South Australia is lifting its lockdown days from six days earlier, after revealing it was imposed based on the lies of a pizza shop employee.
Prime Minister Steven Marshall said 14,400 people were tested across the state on Thursday as he tried to crack down on the “dangerous” Parafield cluster that triggered the lockdown.
The epidemic increased by three on Friday, with new cases in people who are all among the thousands in quarantine. There are also 44 other suspected infections.
But a clearly angry prime minister also attacked a pizza shop worker at the center of the outbreak that has infected 25 people in northern Adelaide.
“Their story didn’t match. We pursued them. We now know that they lied, ”he said.
The man works as a security guard in a medical hotel in the city. AS Police Commissioner Grant Stephens said he claimed to have bought a pizza at the Woodville restaurant, but that he was in fact a worker there – increasing his exposure to the coronavirus.
Earlier this week, South Africa’s health authorities issued an alert for the Woodville pizza bar that included anyone who had even bought take-out from it.
Mr. Marshall said the worker deliberately misled the contact tracers.
“To say that I rant against this person’s actions is an absolute understatement. The selfish actions of this individual put our whole state in a very difficult situation, ”he said.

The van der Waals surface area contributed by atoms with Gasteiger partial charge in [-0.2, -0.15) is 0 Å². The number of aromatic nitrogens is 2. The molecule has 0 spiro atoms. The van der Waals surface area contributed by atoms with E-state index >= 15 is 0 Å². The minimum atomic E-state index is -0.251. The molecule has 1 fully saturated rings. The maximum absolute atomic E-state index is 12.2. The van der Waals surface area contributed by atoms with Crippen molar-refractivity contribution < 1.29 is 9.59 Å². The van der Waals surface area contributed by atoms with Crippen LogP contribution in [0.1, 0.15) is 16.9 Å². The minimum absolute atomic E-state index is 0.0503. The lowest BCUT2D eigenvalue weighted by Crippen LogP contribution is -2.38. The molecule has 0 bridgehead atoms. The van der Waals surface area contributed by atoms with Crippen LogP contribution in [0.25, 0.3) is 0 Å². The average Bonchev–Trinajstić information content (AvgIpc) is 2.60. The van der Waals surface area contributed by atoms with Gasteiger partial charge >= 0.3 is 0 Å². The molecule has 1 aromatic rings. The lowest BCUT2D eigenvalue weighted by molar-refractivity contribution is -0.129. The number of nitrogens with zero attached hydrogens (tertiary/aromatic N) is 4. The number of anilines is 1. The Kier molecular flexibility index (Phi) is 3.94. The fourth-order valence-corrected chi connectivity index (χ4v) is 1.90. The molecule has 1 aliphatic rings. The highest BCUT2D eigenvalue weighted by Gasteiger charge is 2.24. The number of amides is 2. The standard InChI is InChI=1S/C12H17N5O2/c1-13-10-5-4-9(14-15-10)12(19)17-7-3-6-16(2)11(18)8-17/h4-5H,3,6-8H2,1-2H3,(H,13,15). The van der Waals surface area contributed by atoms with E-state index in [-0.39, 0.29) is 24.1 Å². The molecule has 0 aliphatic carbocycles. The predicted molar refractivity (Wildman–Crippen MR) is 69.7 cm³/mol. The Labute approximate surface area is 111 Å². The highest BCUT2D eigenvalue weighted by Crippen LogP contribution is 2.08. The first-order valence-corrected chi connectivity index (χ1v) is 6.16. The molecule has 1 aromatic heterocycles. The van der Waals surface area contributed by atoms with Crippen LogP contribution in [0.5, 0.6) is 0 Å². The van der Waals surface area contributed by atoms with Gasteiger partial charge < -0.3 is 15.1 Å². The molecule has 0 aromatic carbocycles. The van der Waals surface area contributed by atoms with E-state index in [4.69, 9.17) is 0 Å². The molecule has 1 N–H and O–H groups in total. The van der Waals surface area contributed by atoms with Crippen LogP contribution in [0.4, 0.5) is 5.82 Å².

“His actions have affected businesses, individuals, family groups and are totally and utterly unacceptable.”
Mr Stephens said South Australians would immediately be able to resume exercising away from home in family groups. From midnight Saturday, the state will begin to revert to the restrictions it had at the start of the week.
Schools and gymnasiums will be able to reopen, and most people will be able to return to work as stay-at-home orders are lifted.
Masks remain strongly encouraged for South Australians, but are not mandatory.
“Thanks to the work of the South Australian Police Force, we were able to uncover this lie and lift these restrictions as quickly as possible,” said Marshall.
“What we learned from today’s revelation is that there is a whole group of other people, other associates, that we need to find and quarantine as quickly as possible. And that work will continue, immediately, with the kind of additional expertise coming from the police.
Mr Marshall said the Parafield cluster remained dangerous.
Mr Stephens said the worker would not be fined as there was no penalty for not telling the truth.
South Africa’s director of public health Nicola Spurrier said authorities expected to find more cases in the Parafield outbreak, despite the revelations on Friday.
“It’s because we got to the start of this cluster so early, and how people got quarantined, and when we first tested them, they hadn’t actually turned positive,” a- she declared.
“But we expect that to happen now over the next few days.”